Archive for March, 2012

Detailed Analysis of Android.FakeToken

Friday, March 16th, 2012

Intro: What is Android.FakeToken?

This new malware-family emerged some days ago within a spanish Spam-campain and spreads through email and SMS messages. This new Android malware tries to forward mTAN SMS messages to a remote user and thus has the typical man-in-the-middle functionality, we have already seen in malware families like Zeus and SpyEye, but it also can be controlled remotely and doesn't need to infect the user’s PC.

Analysis of the Application and Its Structure

When installing the app it requests the following permissions:

  • android.permission.READ_PHONE_STATE
  • android.permission.ACCESS_NETWORK_STATE
  • android.permission.SEND_SMS
  • android.permission.RECEIVE_SMS
  • android.permission.INTERNET
  • android.permission.WRITE_EXTERNAL_STORAGE
  • android.permission.INSTALL_PACKAGES
  • android.permission.DELETE_PACKAGES
  • android.permission.READ_CONTACTS
  • android.permission.RECEIVE_BOOT_COMPLETED

After the application has been installed successfully, the icon of the app shows up in the dashboard and the application registers some receivers which will trigger when a specific system event occurs (for example: BOOT_COMPLETED, USER_PRESENT, PHONE_STATE or SMS_RECEIVED). When the user executes the app, it shows a WebView component that displays an html-page which looks like a Token-Generator and it appears to be from the targeted bank (in our case it should look like the Santander Consumer Bank):

To get the fake token (just a random number), the user must enter the first factor of authentication. As soon as this step is done, the application sends a SMS message to the author and starts a background service afterwards:

This background service is listening to commands from the remote server (e.g. update of configuration) and starts periodically. When the smartphone of the victim receives a SMS message, the broadcast will be aborted and the message will be forwarded to a given phone number or remote server.

The application sends IMEI, IMSI, phone type, version, sid, phone number and the SMS body within a HTTP Post to one of the corresponding remote servers. These servers and all necessary information are stored in a xml configuration (/data/data/token.generator/files/settings):

This file can be updated remotely (via SMS and HTTP GET) if the phone number or server address of the malware author changes. The malware also has the ability to install further apk-files and sends the phone numbers of all entries in the address book of the victim to a remote server. The last step happens probably for further distribution of the malware.

Sample Information:



Mobile-Sandbox Report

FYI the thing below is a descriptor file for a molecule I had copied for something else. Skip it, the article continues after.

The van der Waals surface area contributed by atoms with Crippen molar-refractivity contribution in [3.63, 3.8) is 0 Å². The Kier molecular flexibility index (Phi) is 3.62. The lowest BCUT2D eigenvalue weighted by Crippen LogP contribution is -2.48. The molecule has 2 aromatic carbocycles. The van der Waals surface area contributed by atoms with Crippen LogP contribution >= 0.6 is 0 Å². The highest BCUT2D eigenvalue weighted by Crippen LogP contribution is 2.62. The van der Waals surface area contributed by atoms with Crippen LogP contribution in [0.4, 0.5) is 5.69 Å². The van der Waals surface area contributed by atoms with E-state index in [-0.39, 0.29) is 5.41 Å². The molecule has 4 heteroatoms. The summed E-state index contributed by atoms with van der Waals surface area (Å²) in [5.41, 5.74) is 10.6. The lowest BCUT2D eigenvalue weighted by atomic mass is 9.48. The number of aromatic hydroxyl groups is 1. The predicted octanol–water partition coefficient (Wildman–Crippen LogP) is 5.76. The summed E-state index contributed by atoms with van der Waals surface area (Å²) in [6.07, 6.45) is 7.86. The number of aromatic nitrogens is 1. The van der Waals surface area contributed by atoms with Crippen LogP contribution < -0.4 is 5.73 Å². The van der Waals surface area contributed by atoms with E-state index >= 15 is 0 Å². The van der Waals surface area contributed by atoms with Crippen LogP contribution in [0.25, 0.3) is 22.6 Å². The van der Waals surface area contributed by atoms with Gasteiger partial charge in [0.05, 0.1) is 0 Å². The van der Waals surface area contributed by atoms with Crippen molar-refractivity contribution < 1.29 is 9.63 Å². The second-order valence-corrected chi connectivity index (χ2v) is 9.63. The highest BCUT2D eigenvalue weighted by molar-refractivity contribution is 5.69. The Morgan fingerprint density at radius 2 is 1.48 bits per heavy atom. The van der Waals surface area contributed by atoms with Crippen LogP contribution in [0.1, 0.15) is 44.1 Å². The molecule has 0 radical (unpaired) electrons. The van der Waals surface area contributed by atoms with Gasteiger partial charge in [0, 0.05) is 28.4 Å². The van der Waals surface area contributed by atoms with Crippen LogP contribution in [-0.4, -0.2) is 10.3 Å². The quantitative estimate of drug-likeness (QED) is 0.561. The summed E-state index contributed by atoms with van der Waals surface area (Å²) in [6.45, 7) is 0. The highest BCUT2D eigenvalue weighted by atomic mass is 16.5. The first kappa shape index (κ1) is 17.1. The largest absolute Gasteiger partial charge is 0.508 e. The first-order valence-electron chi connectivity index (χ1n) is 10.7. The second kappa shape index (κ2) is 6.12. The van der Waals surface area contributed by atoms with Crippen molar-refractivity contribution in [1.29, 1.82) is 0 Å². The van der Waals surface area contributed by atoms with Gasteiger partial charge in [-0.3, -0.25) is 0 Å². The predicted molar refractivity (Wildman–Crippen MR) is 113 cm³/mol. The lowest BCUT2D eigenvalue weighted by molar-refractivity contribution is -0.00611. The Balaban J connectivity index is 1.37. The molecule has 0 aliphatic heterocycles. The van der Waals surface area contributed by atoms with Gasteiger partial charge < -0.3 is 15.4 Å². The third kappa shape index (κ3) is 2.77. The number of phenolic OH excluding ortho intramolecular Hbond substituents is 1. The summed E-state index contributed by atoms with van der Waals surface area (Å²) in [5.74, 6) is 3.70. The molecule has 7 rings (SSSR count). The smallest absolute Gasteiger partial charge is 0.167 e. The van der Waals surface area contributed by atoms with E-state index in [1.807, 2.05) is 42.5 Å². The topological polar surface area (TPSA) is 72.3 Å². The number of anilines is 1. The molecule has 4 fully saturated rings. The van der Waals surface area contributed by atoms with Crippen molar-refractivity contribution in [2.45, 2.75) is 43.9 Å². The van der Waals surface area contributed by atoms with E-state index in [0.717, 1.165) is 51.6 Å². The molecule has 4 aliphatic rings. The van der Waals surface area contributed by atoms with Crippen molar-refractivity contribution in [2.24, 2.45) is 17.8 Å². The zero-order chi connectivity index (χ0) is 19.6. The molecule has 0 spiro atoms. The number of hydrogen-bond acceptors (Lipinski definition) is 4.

Is Data Retention Still Necessary in the Age of Smartphones?

Thursday, March 15th, 2012

It is well known that smartphone operating systems persistently store location information in their local storage for various reasons. However, less well known is probably the fact that also various applications do this, too. In this article we will give you some hints where you can find this data on Android smartphones as well as we will present a system with which all this information can be extracted and visualized at the same time. We will also provide you with a comparison of the quality and quantity of location data gathered through data retention in contrast to the data gathered by forensic acquisition.

Our whole article can be read here.

Detailed Analysis of Android.Moghava

Friday, March 2nd, 2012

Intro: What is Android.Moghava?

This new malware-family emerged some days ago in third-party Iranian Android-Markets. It is one of the very few samples out there that is not intended to make money. Instead, the app represents another sample from the side of politically-motivated hacking (hacktivism) which modifies images that are stored on the device.

Even if this malicious app doesn't cause any financial loss to the user of the smartphone, all the pictures on the smartphone are compromised.

Unfortunately, the sample which was submitted to our mobile-sandbox is not signed, so we couldn't run it in our emulator and the rest of this analysis is made by looking directly in the decompiled code of the application.

Analysis of the Application and Its Structure

When installing the app it is requests the following permissions:

  • android.permission.WRITE_EXTERNAL_STORAGE
  • android.permission.RECEIVE_BOOT_COMPLETED

The application consist of two packages:

  • the benign part of the app: ir.sharif.iranianfoods
  • and the malicious part: com.Moghava

As it is very obvious that this is another repackaged app, we concentrated our analysis on the second package which has two classes, we will look at in the next sections.


This class is called when the smartphone receives a "boot completed" and calls the second class of the malicious package (see the code snippet below).


This class is responsible for the malicious action of the application. First it tries to receive a list with every picture of your phone. This action runs in the background in regular intervals.

The application is only checking the /sdcard/DCIM/Camera/ folder, so on newer smartphones like the Samsung Galaxy S2 it isn't getting all of your photos. On these smartphones the photos are often stored in /sdcard/external_sd/DCIM/Camera/.

After the application has received the list with all pictures inside this directory, it tries to modify them by merging the picture with a picture of Ayatollah Khomeini. Since the app isn't checking if the picture is already compromised it does this action over and over again till the storage becomes full.

Sample Information:



Mobile-Sandbox Report